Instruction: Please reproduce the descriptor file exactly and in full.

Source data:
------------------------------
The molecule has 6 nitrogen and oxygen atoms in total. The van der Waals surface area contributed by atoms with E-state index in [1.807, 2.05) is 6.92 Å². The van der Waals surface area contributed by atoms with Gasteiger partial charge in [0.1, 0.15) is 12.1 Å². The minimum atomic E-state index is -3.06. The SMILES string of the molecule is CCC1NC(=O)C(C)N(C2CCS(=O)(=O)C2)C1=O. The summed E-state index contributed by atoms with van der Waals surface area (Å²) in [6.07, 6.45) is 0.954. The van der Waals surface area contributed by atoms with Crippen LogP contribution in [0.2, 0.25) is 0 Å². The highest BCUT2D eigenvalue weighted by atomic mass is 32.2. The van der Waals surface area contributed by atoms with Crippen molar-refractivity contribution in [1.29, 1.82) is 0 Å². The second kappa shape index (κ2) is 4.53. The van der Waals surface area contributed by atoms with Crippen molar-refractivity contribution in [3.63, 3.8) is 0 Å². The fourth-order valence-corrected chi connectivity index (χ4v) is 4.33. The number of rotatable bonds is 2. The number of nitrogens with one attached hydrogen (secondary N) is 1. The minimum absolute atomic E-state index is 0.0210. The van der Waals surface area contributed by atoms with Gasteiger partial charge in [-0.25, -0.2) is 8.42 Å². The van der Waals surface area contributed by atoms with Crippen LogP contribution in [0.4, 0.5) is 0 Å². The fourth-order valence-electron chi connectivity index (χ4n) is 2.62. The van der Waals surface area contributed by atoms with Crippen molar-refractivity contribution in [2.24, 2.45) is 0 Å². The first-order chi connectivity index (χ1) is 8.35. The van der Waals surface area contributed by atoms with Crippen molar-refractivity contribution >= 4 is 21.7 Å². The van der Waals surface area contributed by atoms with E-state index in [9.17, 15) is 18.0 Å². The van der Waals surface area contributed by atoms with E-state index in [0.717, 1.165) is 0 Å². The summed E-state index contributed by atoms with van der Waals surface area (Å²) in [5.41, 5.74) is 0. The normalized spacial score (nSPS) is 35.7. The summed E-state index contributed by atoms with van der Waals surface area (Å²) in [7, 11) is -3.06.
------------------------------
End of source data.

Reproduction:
The molecule has 6 nitrogen and oxygen atoms in total. The van der Waals surface area contributed by atoms with E-state index in [1.807, 2.05) is 6.92 Å². The van der Waals surface area contributed by atoms with Gasteiger partial charge in [0.1, 0.15) is 12.1 Å². The minimum atomic E-state index is -3.06. The SMILES string of the molecule is CCC1NC(=O)C(C)N(C2CCS(=O)(=O)C2)C1=O. The summed E-state index contributed by atoms with van der Waals surface area (Å²) in [6.07, 6.45) is 0.954. The van der Waals surface area contributed by atoms with Crippen LogP contribution in [0.2, 0.25) is 0 Å². The highest BCUT2D eigenvalue weighted by atomic mass is 32.2. The van der Waals surface area contributed by atoms with Crippen molar-refractivity contribution in [1.29, 1.82) is 0 Å². The second kappa shape index (κ2) is 4.53. The van der Waals surface area contributed by atoms with Crippen molar-refractivity contribution in [3.63, 3.8) is 0 Å². The fourth-order valence-corrected chi connectivity index (χ4v) is 4.33. The number of rotatable bonds is 2. The number of nitrogens with one attached hydrogen (secondary N) is 1. The minimum absolute atomic E-state index is 0.0210. The van der Waals surface area contributed by atoms with Gasteiger partial charge in [-0.25, -0.2) is 8.42 Å². The van der Waals surface area contributed by atoms with Crippen LogP contribution in [0.4, 0.5) is 0 Å². The fourth-order valence-electron chi connectivity index (χ4n) is 2.62. The van der Waals surface area contributed by atoms with Crippen molar-refractivity contribution in [2.24, 2.45) is 0 Å². The first-order chi connectivity index (χ1) is 8.35. The van der Waals surface area contributed by atoms with Crippen molar-refractivity contribution >= 4 is 21.7 Å². The van der Waals surface area contributed by atoms with E-state index in [9.17, 15) is 18.0 Å². The van der Waals surface area contributed by atoms with E-state index in [0.717, 1.165) is 0 Å². The summed E-state index contributed by atoms with van der Waals surface area (Å²) in [5.41, 5.74) is 0. The normalized spacial score (nSPS) is 35.7. The summed E-state index contributed by atoms with van der Waals surface area (Å²) in [7, 11) is -3.06.